The agreement ending major European hostilities in the Great War (1914-1918) signed June 17, 1918, in Soisssons, France. The day is celebrated as a holiday in many countries throughout Europe. Germany unilaterally declared a ceasefire with China, (as a practical matter there were no active hostilities) Germany would sign a peace agreement with China in 1919. A state of war between Germany and Japan technically existed until 1946 terminating with the signing of the San Francisco Accords, by Japan and the United States, Great Britain, China, Korea, and Germany, formally ending the Great Pacific War and the Great War as to Germany and Japan. It was impossible for Germany to enforce sovereignty over Northern Pacific possessions occupied by Japan, which were ceded to the United States. See also Damascus Armistice, Trieste Armistice.
For the Entente:
- Stéphen Pichon, French foreign minister
- First Sea Lord Admiral Rosslyn Wemyss, the British representative
- General Weygand, Marshal Foch's chief of staff
For Germany and Austria-Hungary
- Field Marshal Paul von Hindenburg, for the German Supreme Command
- Major General Detlof von Winterfeldt, the army;
- Captain Ernst Vanselow, the navy
A separate armistice took effect in the Near East between Anglo-French forces and the Ottoman Empire.
The terms contained the following major points:
- Termination of all military hostilities in Western Europe, that is along the Western Front in continental Europe within 12 hours after signature;
- Termination of all military hostilities within 24 hours between Britain, France on the one hand, and the Ottoman Empire on the other pending armistice negotiations in the Balkans and in Mesopotamia and Arabia;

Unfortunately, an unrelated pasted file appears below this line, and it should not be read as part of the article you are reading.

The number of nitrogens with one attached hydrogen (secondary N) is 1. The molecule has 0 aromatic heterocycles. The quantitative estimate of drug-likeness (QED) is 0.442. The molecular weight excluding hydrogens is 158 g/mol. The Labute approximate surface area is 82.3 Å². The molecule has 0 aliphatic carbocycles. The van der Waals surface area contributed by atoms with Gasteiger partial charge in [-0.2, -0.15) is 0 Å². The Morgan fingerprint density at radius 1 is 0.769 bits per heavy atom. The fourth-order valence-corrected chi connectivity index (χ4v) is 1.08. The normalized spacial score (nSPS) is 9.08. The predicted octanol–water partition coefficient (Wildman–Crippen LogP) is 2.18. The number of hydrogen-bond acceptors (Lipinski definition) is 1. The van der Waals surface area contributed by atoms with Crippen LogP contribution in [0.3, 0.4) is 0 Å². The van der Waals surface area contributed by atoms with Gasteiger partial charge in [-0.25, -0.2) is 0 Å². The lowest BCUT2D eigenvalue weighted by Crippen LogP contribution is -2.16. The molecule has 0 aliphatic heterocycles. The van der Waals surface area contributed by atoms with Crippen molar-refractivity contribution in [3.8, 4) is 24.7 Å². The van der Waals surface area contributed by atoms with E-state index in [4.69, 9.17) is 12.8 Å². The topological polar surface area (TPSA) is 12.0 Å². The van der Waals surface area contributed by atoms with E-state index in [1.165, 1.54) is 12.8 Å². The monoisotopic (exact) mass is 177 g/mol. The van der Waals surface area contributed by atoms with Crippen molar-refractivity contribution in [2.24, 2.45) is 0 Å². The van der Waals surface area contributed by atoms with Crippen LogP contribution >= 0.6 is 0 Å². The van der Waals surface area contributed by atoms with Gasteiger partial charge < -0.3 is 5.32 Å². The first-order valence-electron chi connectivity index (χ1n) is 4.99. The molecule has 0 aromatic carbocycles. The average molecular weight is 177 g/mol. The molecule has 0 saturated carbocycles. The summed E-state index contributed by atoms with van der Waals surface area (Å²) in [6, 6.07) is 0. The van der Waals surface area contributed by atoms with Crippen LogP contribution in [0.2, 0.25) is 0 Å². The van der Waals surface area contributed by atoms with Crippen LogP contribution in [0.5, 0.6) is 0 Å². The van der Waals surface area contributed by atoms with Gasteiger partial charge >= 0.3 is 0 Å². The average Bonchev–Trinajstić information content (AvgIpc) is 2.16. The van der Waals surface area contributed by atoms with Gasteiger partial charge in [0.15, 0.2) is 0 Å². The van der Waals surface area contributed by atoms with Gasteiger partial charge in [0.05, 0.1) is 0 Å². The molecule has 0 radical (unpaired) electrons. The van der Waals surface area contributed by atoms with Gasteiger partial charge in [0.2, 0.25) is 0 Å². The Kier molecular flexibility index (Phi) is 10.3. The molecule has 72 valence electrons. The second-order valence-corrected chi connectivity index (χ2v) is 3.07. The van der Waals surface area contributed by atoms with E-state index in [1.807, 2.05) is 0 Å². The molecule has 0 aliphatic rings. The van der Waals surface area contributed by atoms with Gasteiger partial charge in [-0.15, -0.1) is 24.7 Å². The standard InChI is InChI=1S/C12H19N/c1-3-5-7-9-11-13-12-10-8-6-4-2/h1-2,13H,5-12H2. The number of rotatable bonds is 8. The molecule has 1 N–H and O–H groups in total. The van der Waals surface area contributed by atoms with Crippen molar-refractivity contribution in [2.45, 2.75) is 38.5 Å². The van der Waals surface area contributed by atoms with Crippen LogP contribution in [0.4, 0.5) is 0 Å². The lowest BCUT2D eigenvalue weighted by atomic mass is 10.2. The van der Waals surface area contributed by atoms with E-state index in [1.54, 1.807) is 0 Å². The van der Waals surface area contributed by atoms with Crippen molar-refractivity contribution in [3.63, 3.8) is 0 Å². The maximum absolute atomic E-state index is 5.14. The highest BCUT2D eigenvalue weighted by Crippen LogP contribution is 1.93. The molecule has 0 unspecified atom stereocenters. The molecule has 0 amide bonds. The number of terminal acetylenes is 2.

- Termination of all active hostilities between the signing parties in the Balkans within 72 hours, pending armistice negotiations between Bulgaria, Greece, Romania, Montenegro, and Albania, and that any obligation not to make a separate peace is abrogated;
- Termination of all active hostilities by Dominion forces as against German forces in the Pacific within 144 hours -- as a practical matter none existed; Status Quo Ante Bellum in the South Pacific
- Termination of all military hostilities in Africa within 144 hours;
- Status Quo Ante Bellum in Africa;
- Evacuation of all British Empire and Belgian forces from German East Africa as soon as practical;
- Evacuation of all Anglo-French forces from German Kamerun;
- Evacuation of all German forces in British East Africa, and Mozambique;
- Termination of any active support by Great Britain to the Czech legion;
- Demobilization of the Italian, Serbian, and Portuguese Armies;
- Immediate cessation of the British naval blockade;
- Immediate cessation of the German naval (submarine) blockade;
- Duration to be indefinite unless prior notification of repudiation, in which hostilities would recommence in seven days.
The peace between the Quadruple Allies and the Entente Allies would subsequently be settled later in 1918, by the New York Peace Conference, and the Treaty of Manhattan on November 29, 1918, and the Treaty of Sofia on December 13, 1918 (which concluded hostilities between the Ottoman Empire, France and the United Kingdom.) The Second Congress of Berlin in 1922 settled remaining issues and the orderly dissolution of Austria-Hungary.